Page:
“America is addicted to oil” as President George W. Bush acknowledged in his 2006 State of the Union Speech. And, it is not just a US problem, nor is the addiction only to oil. Oil, coal and natural gas are the fossil reserves which power our planet, but now the spotlight is on crop biomass to provide a significant alternative source of energy and materials.
No-till farming and paraquat have a vital role to play in producing enough biomass while sustaining food production and protecting the environment.
At present, biofuels are manufactured from the parts of crops otherwise harvested for food, eg grain. This leads to two problems:
Not enough fuel
Potentially not enough food
The yield of fuel – biodiesel or bioethanol – from the oils or starch found in seeds is relatively low. With the economic and environmental motivation to grow more crops for biofuels, in future, they may take up valuable land that should be used for growing food, especially in poor Third World countries. Already, in Mexico the rising price of corn tortillas, a staple food for many poorer people, has been a problem. This has been due to the higher price of US corn, driven-up by the demand for ethanol.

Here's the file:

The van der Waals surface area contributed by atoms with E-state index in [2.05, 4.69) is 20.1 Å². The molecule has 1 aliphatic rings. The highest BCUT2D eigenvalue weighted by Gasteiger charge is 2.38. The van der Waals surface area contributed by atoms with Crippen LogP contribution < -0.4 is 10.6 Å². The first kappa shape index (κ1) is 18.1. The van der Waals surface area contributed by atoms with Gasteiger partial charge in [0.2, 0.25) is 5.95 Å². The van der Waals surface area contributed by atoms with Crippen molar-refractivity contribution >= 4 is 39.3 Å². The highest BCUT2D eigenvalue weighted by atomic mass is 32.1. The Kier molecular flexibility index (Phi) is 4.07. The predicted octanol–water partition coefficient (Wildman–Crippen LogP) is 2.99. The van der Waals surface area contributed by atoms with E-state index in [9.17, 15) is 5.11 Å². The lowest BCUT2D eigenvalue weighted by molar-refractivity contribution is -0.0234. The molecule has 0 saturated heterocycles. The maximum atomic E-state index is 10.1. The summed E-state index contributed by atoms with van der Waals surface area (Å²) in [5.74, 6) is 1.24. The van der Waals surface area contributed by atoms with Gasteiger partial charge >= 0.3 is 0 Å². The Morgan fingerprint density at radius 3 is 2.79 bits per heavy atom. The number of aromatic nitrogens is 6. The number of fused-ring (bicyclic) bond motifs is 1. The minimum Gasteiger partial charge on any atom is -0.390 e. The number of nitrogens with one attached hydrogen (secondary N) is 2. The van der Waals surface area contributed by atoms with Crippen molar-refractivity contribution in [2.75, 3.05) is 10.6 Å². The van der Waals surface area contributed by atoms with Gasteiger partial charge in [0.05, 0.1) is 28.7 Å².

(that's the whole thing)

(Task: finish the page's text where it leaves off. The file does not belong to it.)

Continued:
To address both fuel and food issues, it would be much more attractive to use unharvested parts such as corn stover or wheat straw for biofuel production.